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Winless Chiefs seeking answers

September 18, 2012

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— The running game has disappeared. Matt Cassel looks completely lost. The defense has struggled to stop anybody, and even the special teams are looking anything but special.

The Kansas City Chiefs are winless through two games — two demoralizing, one-sided losses to begin the year — and now visit the Saints to start off a brutal stretch that should decide whether the season is still salvageable.

“I don’t know if it’s a must-win, but we’ll look at it as a must-win because we want to win it,” Chiefs coach Romeo Crennel said Monday. “We won’t fall off the Earth if we lose, but I won’t tell them that because I want there to be a sense of urgency.”

There’s certainly a sense of urgency.

The Chiefs follow their trip to New Orleans with games against San Diego and Baltimore, two teams looking like contenders, and then visit Tampa Bay before an already useful bye week.

It’s difficult to pinpoint the biggest problem, perhaps because there are so many of them.

Jamaal Charles dinged up his left knee, the same one that required reconstructive surgery last season, in Sunday’s 35-17 loss to Buffalo. The former Pro Bowl running back only carried six times for three yards, and was also ineffective in a season-opening, 40-24 loss to the Falcons.

Crennel said Charles is expected to play against the Saints.

Even so, Peyton Hillis has been underwhelming after signing as a free agent, and a retooled offensive line has been plowed under regularly.

The pedestrian running game has put increased pressure on Cassel, who was already under fire after a miserable 2011 season cut short by a hand injury sustained in Week 10 against Denver.

Cassel threw for more than 300 yards and two touchdowns against Buffalo, but most of them were meaningless — the Chiefs were in a 35-3 hole late in the third quarter. And a good chunk of his 258 yards the previous week against Atlanta came with Kansas City trailing big in the second half.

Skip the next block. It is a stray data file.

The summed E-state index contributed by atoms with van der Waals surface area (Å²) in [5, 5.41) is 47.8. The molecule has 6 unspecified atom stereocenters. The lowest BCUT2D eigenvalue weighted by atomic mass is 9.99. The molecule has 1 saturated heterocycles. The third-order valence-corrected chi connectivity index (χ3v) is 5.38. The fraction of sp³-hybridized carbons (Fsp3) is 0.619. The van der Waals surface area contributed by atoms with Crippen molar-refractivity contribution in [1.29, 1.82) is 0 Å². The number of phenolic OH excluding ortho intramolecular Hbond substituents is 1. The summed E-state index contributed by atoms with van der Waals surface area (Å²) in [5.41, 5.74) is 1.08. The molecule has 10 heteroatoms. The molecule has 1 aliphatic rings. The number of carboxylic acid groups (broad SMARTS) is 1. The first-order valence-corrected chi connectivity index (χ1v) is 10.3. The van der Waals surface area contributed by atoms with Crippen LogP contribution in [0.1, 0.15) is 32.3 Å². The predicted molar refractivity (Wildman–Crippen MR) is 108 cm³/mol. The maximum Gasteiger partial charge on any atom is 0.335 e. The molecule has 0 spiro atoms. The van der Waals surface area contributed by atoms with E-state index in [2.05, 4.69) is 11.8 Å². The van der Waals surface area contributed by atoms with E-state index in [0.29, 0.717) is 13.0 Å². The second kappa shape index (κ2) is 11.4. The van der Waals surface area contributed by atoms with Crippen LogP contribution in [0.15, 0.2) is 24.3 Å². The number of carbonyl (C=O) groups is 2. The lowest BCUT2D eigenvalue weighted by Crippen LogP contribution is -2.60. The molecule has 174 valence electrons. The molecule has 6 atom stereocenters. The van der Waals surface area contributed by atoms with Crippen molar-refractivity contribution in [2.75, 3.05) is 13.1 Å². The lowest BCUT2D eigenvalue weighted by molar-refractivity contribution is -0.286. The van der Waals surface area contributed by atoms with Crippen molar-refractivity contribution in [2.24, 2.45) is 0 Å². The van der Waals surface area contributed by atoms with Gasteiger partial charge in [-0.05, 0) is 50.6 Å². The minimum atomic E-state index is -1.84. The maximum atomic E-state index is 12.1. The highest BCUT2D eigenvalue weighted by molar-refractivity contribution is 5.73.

It would help Cassel to have somebody open down field.

Former first-round pick Jon Baldwin didn’t catch a pass in the opener, and then made more news for jawing with Buffalo defensive backs than with his play.

Dwayne Bowe, who skipped the offseason and part of training camp because he was upset with being franchised, had a nice game statistically against the Bills. But most of his catches — and both TDs — came when the game was decided, and then he pointed to the name on the back of his jersey after scoring late in a lopsided loss. Not exactly the kind of team-first mentality easily embraced by a struggling team.

“I’m not going to minimize our problems. I’m not going to say, ‘Everything will be OK if we just fix this.’ It’s not, and the longer we do that, the longer it’s going to take to get the problem fixed,” said right tackle Eric Winston, who signed as a free agent in the offseason.

“Everybody needs to step up. Everybody needs to play better,” he said. “If everyone takes that kind of attitude, everyone takes that hard look at themselves, then we’ll get better. But until we do that, I’m not going to say this guy or that guy needs to get better.”

The Chiefs played the opener without Pro Bowl linebacker Tamba Hali, suspended for violating the league’s substance-abuse policy, and top cornerback Brandon Flowers.

Both were back against Buffalo; both were non factors.

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